My experience of The Future Executives Programme application for LLoyds Banking Group

Wednesday, September 5th, 2012

Earlier this year I applied to the Lloyds Banking Group’s Future Executives Programme which is open to MBA graduates. When I first saw the programme it really excited me as you get the opportunity to work in two rotational placements in the first two years which then prepares you for a leadership role in the group. The programme is looking to find the leaders of tomorrow so they are looking for future leaders with ambition, people who like dealing with complexity and are able to deliver within a large scale business. This is the first time they have run this programme and you can read more about it here:

I was not really looking for a job at the time but I decided to put in an application anyway.

1. Application

In order to apply you need to have completed your MBA or have completed your MBA by October 2012.  I graduate in September so that was the first stage passed.   You also need to have 230 UCAS points from your A-Levels. The application form is fairly straight forward with no surprises.

2. Numerical Reasoning Test

Within a week I received an email telling me that my profile was a fit and that I had one week to complete a numerical reasoning test. The test was administered online by SHL. You can find some example tests here: I would recommend you do a lot of prep for this even if you are good at Maths. There is a lot of time pressure and it is a like the GMAT, once you get a feel for the questions it is a lot easier.

3. Critical Reasoning Test

The next stage was an online critical reasoning test and again I had a week to compete the test. The test was a Watson Glazer critical reasoning test and again once you understand how it works it was fine.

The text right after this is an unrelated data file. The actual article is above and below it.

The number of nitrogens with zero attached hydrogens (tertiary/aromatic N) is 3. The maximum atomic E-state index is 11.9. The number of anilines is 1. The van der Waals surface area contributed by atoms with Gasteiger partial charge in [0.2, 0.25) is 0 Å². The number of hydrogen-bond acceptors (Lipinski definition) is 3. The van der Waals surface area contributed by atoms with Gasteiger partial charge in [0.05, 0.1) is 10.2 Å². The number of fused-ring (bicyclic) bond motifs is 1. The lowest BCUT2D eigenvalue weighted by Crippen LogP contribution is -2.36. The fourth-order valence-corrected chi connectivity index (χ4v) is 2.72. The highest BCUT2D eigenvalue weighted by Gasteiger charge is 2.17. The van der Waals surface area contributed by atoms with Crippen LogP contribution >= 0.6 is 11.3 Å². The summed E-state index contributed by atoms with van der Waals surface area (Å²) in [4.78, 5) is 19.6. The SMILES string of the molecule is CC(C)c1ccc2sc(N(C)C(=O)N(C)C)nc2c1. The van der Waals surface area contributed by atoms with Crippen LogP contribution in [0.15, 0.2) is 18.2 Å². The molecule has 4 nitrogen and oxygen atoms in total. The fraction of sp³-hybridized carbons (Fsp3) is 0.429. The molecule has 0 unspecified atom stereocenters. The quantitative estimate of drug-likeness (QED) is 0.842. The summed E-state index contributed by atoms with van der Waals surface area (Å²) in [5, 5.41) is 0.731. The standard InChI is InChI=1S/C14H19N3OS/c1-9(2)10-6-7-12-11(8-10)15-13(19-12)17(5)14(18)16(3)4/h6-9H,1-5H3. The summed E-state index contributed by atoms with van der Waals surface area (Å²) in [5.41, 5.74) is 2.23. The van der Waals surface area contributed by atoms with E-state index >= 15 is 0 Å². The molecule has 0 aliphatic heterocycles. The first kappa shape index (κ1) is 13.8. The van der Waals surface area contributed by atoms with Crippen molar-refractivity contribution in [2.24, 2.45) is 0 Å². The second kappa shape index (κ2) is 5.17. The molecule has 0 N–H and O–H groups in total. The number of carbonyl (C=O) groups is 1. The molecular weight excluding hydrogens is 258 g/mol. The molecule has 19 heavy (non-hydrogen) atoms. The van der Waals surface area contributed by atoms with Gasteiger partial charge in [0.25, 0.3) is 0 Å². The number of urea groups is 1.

4. Competency Based Interview

There was a little wait until I heard whether I had got to the next stage.  Then I received an email saying I had made it to the interview stage. I had a 90 minute competency based interview with a lovely interviewer at the LLoyds office near Barbican.

It was a very relaxed interview (although highly structured) and it was fairly typical of other competency interviews I have had. Make sure you have lots of examples planned in advance and make sure you understand the banking industry and about the LLoyds brands.

Also try to map your personal examples onto the  qualities LLoyds are looking for (leadership, ambition, complexity, delivery). Ask lots of questions as the knowledge you gain will help you in the final round.

5. Half Day Assessment Centre

About a week after my interview I was sent an email asking to book the final stage which was a half day assessment centre.

The assessment centre lasted for about five hours and there were 12 people along with me. Again the day was fairly relaxed and all of the interviewers and assessors were very relaxed and very bright.  Interestingly none of the tasks were in groups all were individual which is different to other assessment centres I have had.

The day started with brief introductions and was followed by three tasks: The first task was a short interview which lasted about 30 minutes.  The questions were around my strengths and areas for improvement, there were also some questions around my ambitions and hobbies.  Towards the end of the interview I was asked some in-depth questions about LLoyds e.g. how do some of the brands differentiate themselves and should Lloyds operate a multibrand or single brand such as Santander.

The second task was a stakeholder meeting and I had 30 minutes to prepare.  I had a stack of emails and reports to review before the meeting.  The role-play meeting was closely watched by a assessor and was between myself and a trained role player.  I played the part of a general manger on their first day at work and I had 30 minutes to cover four areas such as the details of a contract, department operational issues and a staff performance review.  The time pressure is immense so manage your time and make sure you keep on time and move on if necessary.